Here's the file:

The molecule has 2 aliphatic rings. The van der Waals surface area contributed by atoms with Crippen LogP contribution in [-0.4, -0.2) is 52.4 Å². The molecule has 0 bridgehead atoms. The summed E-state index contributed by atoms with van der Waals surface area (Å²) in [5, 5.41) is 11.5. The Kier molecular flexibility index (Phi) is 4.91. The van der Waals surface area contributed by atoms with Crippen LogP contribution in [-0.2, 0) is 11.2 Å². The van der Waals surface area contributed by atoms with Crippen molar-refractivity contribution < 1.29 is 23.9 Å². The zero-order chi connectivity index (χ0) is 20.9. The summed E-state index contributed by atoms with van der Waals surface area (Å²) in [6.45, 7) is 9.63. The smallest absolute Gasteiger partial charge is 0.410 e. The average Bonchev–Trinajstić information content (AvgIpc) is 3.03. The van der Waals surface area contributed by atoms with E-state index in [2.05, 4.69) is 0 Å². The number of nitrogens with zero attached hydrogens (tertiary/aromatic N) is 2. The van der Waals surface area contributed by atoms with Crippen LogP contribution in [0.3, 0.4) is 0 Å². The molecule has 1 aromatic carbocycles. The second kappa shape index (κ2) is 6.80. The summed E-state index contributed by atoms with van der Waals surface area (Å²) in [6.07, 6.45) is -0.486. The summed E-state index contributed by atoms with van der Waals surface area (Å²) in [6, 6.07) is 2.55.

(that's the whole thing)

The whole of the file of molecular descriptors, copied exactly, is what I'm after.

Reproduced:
The molecule has 2 aliphatic rings. The van der Waals surface area contributed by atoms with Crippen LogP contribution in [-0.4, -0.2) is 52.4 Å². The molecule has 0 bridgehead atoms. The summed E-state index contributed by atoms with van der Waals surface area (Å²) in [5, 5.41) is 11.5. The Kier molecular flexibility index (Phi) is 4.91. The van der Waals surface area contributed by atoms with Crippen LogP contribution in [-0.2, 0) is 11.2 Å². The van der Waals surface area contributed by atoms with Crippen molar-refractivity contribution < 1.29 is 23.9 Å². The zero-order chi connectivity index (χ0) is 20.9. The summed E-state index contributed by atoms with van der Waals surface area (Å²) in [6.45, 7) is 9.63. The smallest absolute Gasteiger partial charge is 0.410 e. The average Bonchev–Trinajstić information content (AvgIpc) is 3.03. The van der Waals surface area contributed by atoms with E-state index in [2.05, 4.69) is 0 Å². The number of nitrogens with zero attached hydrogens (tertiary/aromatic N) is 2. The van der Waals surface area contributed by atoms with Crippen LogP contribution in [0.3, 0.4) is 0 Å². The molecule has 1 aromatic carbocycles. The second kappa shape index (κ2) is 6.80. The summed E-state index contributed by atoms with van der Waals surface area (Å²) in [6.07, 6.45) is -0.486. The summed E-state index contributed by atoms with van der Waals surface area (Å²) in [6, 6.07) is 2.55.